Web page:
What Part Does Technology Have to Play in the Future of Education? (Part II)

I have been exploring the idea of technology in education since attending the Jean Piaget Society (JPS) Conference in San Francisco in early June. The theme for the 2017 conference was Technology and Human Development. In my last blog post, I reflected on the increasing rate of change in technology and how that exponential change makes predicting the future of the technology with regards to learning and education extremely difficult. However, I believe it is also important to frame the question of technology in terms of history as well. We tend to think of technology in terms of things like computers, iPhones, and the Internet. While the rapid advancement of digital technology and its role in education has seemingly been in the spotlight only recently, in actuality we have been debating the role of technology in education for over 5,000 years.

For much of ancient civilization, the use of the oral tradition and common experience were the only ways to pass on information to the next generation. The invention of writing can be traced back to Sumer in 3600 BCE. Around 3200 BCE, complex pictorial representations in the form of hieroglyphics were developed in Egypt. Finally, we have found evidence of literature in the form of stories based in Sumerian from around 2500 BCE. With written language the world changed, and the form of education changed with it. In that context, even a simple pencil, which we often take for granted, is a marvel of technology.

In 1795, the modern pencil was invented by Nicholas Conte, a scientist in Napoleon Bonaparte’s army. An average pencil can draw a line 35 miles long, write 45,000 words, and even delete its own mistakes. At the time of its invention, the pencil was the ultimate form of technology, one that could allow literary expression, design, art, and communication with ease.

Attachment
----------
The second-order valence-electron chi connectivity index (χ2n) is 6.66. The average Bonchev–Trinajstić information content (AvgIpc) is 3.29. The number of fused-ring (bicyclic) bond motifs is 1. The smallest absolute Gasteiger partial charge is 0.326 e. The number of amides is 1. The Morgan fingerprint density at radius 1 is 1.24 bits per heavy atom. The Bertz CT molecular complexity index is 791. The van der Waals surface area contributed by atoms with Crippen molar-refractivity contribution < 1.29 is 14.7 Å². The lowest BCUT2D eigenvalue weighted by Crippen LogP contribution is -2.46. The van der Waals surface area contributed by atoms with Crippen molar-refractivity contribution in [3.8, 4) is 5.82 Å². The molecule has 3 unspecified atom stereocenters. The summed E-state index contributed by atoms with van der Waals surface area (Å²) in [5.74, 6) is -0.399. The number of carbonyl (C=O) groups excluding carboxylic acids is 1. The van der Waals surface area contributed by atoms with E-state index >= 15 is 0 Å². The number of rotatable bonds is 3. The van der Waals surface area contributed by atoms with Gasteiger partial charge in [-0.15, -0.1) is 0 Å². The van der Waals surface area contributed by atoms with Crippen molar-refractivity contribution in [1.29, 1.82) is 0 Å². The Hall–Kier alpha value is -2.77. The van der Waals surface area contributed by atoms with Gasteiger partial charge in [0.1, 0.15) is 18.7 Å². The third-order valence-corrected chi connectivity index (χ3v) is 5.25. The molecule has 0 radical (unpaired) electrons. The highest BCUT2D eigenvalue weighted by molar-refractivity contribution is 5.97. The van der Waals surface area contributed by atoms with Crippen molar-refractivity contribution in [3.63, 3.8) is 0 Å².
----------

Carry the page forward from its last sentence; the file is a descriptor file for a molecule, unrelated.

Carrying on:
Today our world is reinventing itself every few years at a continually increasing pace with the help of technology. When I was young, the new “hot” invention was a shoebox sized calculator. When I was in college, the idea of a handheld computer was only seen in Star Trek. The statistic I keep running across is that 60% of the jobs that children who are in kindergarten today will be applying for when they graduate from college do not yet exist. How do we as teachers go about preparing students for jobs we have yet to imagine? Something has to change. While we should not forget the past, it is time for us to look forward and think how we might reinvent our educational framework and delivery for the next generation of children. We must learn from the past, but at the same time we must keep our eyes firmly focused on the horizon and be prepared to discover what the future holds for us all.

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